In 1965, Fred Lorenzen won the Daytona 500.
“I was leading it. And I saw the clouds coming so I stepped it up to make sure nobody could pass me,” the 78-year-old Lorenzen recently recalled. “It was like the track was molded, like it was built for me. It was easy to drive. I was always the fastest thing there.”
Lorenzen was a star racer whose fame at the height of his career allowed him to jump from the race track to the silver screen, appearing in the 1968 film “Speed Lovers.”
“Oh, oh, he was my hero as a kid,” said NASCAR historian Buz McKim. “He was awesome. He looked like a movie star.”
Despite Lorenzen’s short racing career, McKim said Lorezen made his mark.
He was unconventional in that he was from up North. Most everyone was Southern. Fred really, really opened the door for NASCAR to become a national sport, to gain interest all along the North and Midwest.
“He was unconventional in that he was from up North,” McKim said. “Most everyone was Southern. Fred really, really opened the door for NASCAR to become a national sport, to gain interest all along the North and Midwest.”
Lorenzen grew in Elmhurst, Ill., not exactly a NASCAR hotbed in the 1950s. His career took off in the early 1960s when joined NASCAR’s Holman-Moody team.
“He wasn’t going to be one of those drivers who mashed the pedal to the floor, raced to the front, and try to hold on and win,” said Lance Tawzer, curator of exhibits at the Elmhurst Historical Museum. “He was a very thinking man’s driver, and that endeared him in some ways because he won with such frequency.”
Between 1961 and 1967, Lorenzen won 26 races. In 1963 he became the first driver to make more than $100,000 in one season. That year Lorenzen’s mentor, Fireball Roberts, became his racing teammate. In 1964 Roberts died after a crash at the World 600 in Charlotte. Lorenzen was there.
“When he died, I saw it happen,” Lorenzen said. “It wasn’t his fault. He spun and a guy spun into him. Hit him. His car burst into flames.”
That same year Lorenzen’s career peaked with five straight wins. In 1965 he won the Daytona 500. By 1967 he decided to leave while he was still on top.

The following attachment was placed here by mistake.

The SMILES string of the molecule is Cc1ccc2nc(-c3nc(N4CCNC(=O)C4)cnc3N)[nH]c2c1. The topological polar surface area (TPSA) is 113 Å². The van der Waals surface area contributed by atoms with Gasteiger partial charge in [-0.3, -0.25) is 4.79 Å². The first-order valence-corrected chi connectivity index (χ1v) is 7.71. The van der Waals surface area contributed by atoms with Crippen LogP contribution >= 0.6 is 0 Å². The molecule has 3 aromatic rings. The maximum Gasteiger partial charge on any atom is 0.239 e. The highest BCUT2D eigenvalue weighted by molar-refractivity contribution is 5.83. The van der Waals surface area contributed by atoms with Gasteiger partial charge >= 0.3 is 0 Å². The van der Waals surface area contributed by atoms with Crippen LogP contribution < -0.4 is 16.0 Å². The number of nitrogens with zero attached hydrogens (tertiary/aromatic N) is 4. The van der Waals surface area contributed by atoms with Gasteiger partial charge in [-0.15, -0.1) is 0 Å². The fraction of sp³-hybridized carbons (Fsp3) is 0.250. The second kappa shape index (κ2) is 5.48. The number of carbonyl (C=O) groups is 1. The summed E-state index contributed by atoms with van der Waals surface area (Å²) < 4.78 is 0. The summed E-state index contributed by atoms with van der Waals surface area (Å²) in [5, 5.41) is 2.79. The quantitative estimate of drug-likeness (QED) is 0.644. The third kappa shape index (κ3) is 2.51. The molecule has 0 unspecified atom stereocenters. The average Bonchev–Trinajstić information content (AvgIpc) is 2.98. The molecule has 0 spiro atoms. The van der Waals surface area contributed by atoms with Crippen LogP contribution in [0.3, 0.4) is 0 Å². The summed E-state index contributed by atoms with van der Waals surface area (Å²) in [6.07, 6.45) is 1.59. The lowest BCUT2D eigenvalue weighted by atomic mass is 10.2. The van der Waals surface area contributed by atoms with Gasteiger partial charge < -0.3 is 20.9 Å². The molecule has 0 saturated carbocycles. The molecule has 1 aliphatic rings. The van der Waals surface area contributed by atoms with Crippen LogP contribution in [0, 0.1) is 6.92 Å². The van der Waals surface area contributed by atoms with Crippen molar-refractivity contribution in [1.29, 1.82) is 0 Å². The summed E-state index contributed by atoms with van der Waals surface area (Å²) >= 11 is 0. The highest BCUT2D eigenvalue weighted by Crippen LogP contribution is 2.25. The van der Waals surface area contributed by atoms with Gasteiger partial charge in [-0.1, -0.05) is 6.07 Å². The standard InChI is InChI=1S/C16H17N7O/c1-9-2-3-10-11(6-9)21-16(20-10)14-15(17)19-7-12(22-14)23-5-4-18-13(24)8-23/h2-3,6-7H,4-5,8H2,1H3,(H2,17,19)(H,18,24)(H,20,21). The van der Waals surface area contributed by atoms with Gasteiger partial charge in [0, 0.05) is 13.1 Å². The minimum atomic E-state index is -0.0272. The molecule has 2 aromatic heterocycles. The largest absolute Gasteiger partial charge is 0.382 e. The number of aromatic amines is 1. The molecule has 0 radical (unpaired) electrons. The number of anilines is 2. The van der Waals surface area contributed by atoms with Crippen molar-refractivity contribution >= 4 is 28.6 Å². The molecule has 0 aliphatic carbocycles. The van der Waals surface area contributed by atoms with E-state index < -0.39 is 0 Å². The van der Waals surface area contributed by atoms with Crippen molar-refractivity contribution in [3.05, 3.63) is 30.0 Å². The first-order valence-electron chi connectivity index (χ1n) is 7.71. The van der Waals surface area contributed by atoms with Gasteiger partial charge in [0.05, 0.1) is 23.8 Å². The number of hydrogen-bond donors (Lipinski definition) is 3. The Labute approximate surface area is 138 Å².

“To be honest, I got tired of traveling,” Lorenzen said. “My pockets were full of money. I made plenty of money in that short span. And I had endorsements. So I decided to just get away.”
Though his memory is often clear, today he suffers from dementia. His daughter Amanda Lorenzen Gardstrom says there’s a link between his illness and his racing — specifically from concussion-causing crashes. She says he has all the symptoms of chronic traumatic encephalopathy or CTE.
“And that’s the trauma you get from a concussion,” Lorenzen Gardstrom said. “Not taking time out for that to heal. And then getting back to my dad’s case, into the race car. And he had had several accidents.”
Amanda is part of the Sports Legacy Institute, a national organization dedicated to finding solutions to sport-related brain trauma. She wants to honor her father by helping today’s drivers avoid his fate.
“What I would like to see is a seminar, a yearly seminar where the drivers can be educated,” Lorenzen Gardstrom said. “They can be aware. But it doesn’t have to happen to anyone else if you take care of yourself right now.”
While she works to help the sport’s future winners, NASCAR historian Buz McKim said today’s fans who didn’t watch Lorenzen race can see glimpses of Fast Freddie on the track today.
“He’s kind of a prototype for what we have today,” McKim said. “The really sharp, clean cut, well-spoken kind of guy that all the NASCAR drivers are a part of now. I know it’s just a matter of time before he gets into the Hall. He’s that strong a name.
The ballots for the 2014 NASCAR Hall of Fame go out next month. Fans of Fred Lorenzen hope he’ll be inducted next spring.